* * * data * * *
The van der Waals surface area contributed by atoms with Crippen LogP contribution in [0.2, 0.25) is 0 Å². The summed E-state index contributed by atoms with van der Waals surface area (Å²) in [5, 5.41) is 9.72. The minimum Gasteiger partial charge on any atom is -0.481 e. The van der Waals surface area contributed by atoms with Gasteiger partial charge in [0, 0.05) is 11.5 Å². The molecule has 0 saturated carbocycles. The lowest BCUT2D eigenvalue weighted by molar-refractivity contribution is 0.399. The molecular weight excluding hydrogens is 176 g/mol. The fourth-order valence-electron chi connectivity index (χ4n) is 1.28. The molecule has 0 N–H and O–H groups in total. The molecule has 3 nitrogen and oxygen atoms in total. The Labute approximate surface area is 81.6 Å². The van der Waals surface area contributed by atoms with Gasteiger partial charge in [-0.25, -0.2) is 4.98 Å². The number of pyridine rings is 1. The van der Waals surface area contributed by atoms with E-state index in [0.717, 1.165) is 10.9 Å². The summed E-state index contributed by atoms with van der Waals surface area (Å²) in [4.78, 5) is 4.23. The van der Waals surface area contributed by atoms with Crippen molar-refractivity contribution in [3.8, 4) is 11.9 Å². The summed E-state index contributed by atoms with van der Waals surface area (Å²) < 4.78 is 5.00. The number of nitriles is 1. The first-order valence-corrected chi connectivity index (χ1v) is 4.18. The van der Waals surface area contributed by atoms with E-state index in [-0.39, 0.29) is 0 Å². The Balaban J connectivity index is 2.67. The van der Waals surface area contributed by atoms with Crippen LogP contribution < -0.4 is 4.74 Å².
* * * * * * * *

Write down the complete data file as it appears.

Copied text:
The van der Waals surface area contributed by atoms with Crippen LogP contribution in [0.2, 0.25) is 0 Å². The summed E-state index contributed by atoms with van der Waals surface area (Å²) in [5, 5.41) is 9.72. The minimum Gasteiger partial charge on any atom is -0.481 e. The van der Waals surface area contributed by atoms with Gasteiger partial charge in [0, 0.05) is 11.5 Å². The molecule has 0 saturated carbocycles. The lowest BCUT2D eigenvalue weighted by molar-refractivity contribution is 0.399. The molecular weight excluding hydrogens is 176 g/mol. The fourth-order valence-electron chi connectivity index (χ4n) is 1.28. The molecule has 0 N–H and O–H groups in total. The molecule has 3 nitrogen and oxygen atoms in total. The Labute approximate surface area is 81.6 Å². The van der Waals surface area contributed by atoms with Gasteiger partial charge in [-0.25, -0.2) is 4.98 Å². The number of pyridine rings is 1. The van der Waals surface area contributed by atoms with E-state index in [0.717, 1.165) is 10.9 Å². The summed E-state index contributed by atoms with van der Waals surface area (Å²) in [4.78, 5) is 4.23. The van der Waals surface area contributed by atoms with Crippen molar-refractivity contribution in [3.8, 4) is 11.9 Å². The summed E-state index contributed by atoms with van der Waals surface area (Å²) < 4.78 is 5.00. The number of nitriles is 1. The first-order valence-corrected chi connectivity index (χ1v) is 4.18. The van der Waals surface area contributed by atoms with E-state index in [-0.39, 0.29) is 0 Å². The Balaban J connectivity index is 2.67. The van der Waals surface area contributed by atoms with Crippen LogP contribution < -0.4 is 4.74 Å².